A transgenic mouse developed at Cincinnati Children’s to model the deadly childhood immune disease HLH (hemophagocytic lymphohistiocytosis) may play a key role in saving lives during the COVID-19 virus pandemic.
One of the genetically engineered mouse strain’s inventors—Cincinnati Children’s cancer pathologist Gang Huang, Ph.D.— is co-investigator on a small clinical trial that successfully tested a drug used to treat to HLH (ruxolitinib) to dramatically reverse respiratory and multi-system inflammation in severely ill COVID-19 patients. Data from the Phase II clinical study is published in the Journal of Allergy and Clinical Immunology.
The study involved 43 hospitalized patients diagnosed with severe COVID-19 between February 9 and February 28 in Wuhan, China, believed to be ground zero for the pandemic. The multi-center study was led by Jianfeng Zhou, MD, Ph.D., Department of Hematology at Tongji Hospital, Tongji Medical College and Huazhong University of Science in Wuhan.
Zhou is a longtime collaborator of Huang and colleagues at the Cincinnati Children’s HLH Center of Excellence, part of the Cancer and Blood Diseases Institute.
Ruxolitinib Shows Signs of Benefit
Patients taking ruxolitinib were randomly selected to receive two daily 5mg oral doses of the anti-inflammatory drug, plus the standard of care treatment for COVID-19. A randomly selected control group of 21 patients received a placebo along with the standard of care treatment.
“Ruxolitinib recipients had a numerically faster clinical improvement,” study authors write in their report. “Significant chest CT improvement, a faster recovery from lymphopenia and favorable side-effect profile in ruxolitinib group were encouraging and informative to future trials to test efficacy of ruxolitinib in a larger population.”
Patients treated with ruxolitinib saw a shorter median time to clinical improvement compared to the control group. Researchers reported that 90 percent% of ruxolitinib patients showed CT scan improvement within 14 days, compared with 9 percent of patients from the control group. Three patients in the control group eventually died of respiratory failure. All the severely ill patients who received ruxolitinib survived.
More clinical testing of the drug is needed. A larger Phase III clinical trial RUXCOVID by Incyte and Novartis is now testing up to 400 severely ill COVID-19 patients with the drug, according to Huang. Preliminary clinical data from the study is expected during the summer, he added.
“This is the first therapy we know of that appears to work effectively to quiet the cytokine storm and inflammation in severe COVID-19 disease, and there are no significant toxicities to patients who take the drug by two pills a day,” Huang said. “This is critical until we can develop and distribute enough effective vaccine to help prevent people from becoming infected.”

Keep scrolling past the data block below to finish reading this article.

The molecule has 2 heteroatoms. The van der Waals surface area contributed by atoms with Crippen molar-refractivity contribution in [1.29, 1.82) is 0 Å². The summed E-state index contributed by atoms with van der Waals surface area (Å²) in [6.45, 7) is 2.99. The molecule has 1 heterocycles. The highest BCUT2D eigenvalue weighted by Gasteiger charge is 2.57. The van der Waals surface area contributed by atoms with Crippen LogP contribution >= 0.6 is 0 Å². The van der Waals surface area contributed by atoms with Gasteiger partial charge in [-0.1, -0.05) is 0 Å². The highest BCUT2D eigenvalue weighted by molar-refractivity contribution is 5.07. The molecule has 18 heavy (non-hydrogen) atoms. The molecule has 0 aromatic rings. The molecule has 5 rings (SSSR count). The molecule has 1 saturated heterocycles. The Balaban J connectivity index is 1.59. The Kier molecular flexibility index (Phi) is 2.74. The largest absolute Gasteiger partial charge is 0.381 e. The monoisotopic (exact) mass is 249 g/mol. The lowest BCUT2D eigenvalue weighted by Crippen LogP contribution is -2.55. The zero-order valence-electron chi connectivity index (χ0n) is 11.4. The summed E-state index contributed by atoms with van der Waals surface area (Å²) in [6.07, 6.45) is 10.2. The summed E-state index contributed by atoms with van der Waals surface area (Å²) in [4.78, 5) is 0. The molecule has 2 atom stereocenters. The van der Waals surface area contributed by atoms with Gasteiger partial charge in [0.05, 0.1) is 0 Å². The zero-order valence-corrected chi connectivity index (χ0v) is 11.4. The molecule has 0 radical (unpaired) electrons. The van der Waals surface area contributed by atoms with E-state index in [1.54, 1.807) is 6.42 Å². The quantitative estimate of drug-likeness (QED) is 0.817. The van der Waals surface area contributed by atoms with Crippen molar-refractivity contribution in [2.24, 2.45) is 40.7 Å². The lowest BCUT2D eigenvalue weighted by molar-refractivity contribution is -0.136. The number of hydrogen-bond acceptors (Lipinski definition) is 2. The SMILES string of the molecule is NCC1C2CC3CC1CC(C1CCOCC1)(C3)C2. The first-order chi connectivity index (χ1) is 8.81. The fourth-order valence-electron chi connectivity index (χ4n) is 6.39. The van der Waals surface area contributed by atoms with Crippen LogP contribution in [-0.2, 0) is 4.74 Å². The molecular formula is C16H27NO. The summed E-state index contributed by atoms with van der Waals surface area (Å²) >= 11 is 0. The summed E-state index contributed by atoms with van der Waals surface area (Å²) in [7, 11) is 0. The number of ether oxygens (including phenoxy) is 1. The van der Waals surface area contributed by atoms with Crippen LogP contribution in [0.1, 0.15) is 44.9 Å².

Calming the ‘Cytokine Storm’
The so-called cytokine storm that inundates the bodies of severely ill COVID-19 patients with inflammatory cells produced by the immune system is a common feature of children battling secondary HLH, which happens in patients where initial HLH treatment has not worked. Huang, who along with a large portion of the world’s scientific community was busy trying to study and find solutions to COVID-19, noticed this common clinical feature of both illnesses.
He also noticed that severe COVID-19 disease clinical manifestations are very similar to those seen in transgenic laboratory mice created to faithfully mimic human secondary HLH in the lab. That preclinical laboratory research, some of it in collaboration with the researchers in Wuhan, China, helped identify the drug ruxolitinib for treating secondary HLH. The anti-inflammatory drug is also used to treat other blood diseases including leukemia.
“I approached our research colleagues in Wuhan and explained our observations and recommended this drug be tested to quiet the cytokine storm in the multi-system inflammation in patients with severe COVID-19 disease,” Huang said. “The disease was spreading very rapidly and many people were dying. We believed the existing clinical drug would help save lives. So, we worked to push it forward before there is an effective vaccine for everyone.”
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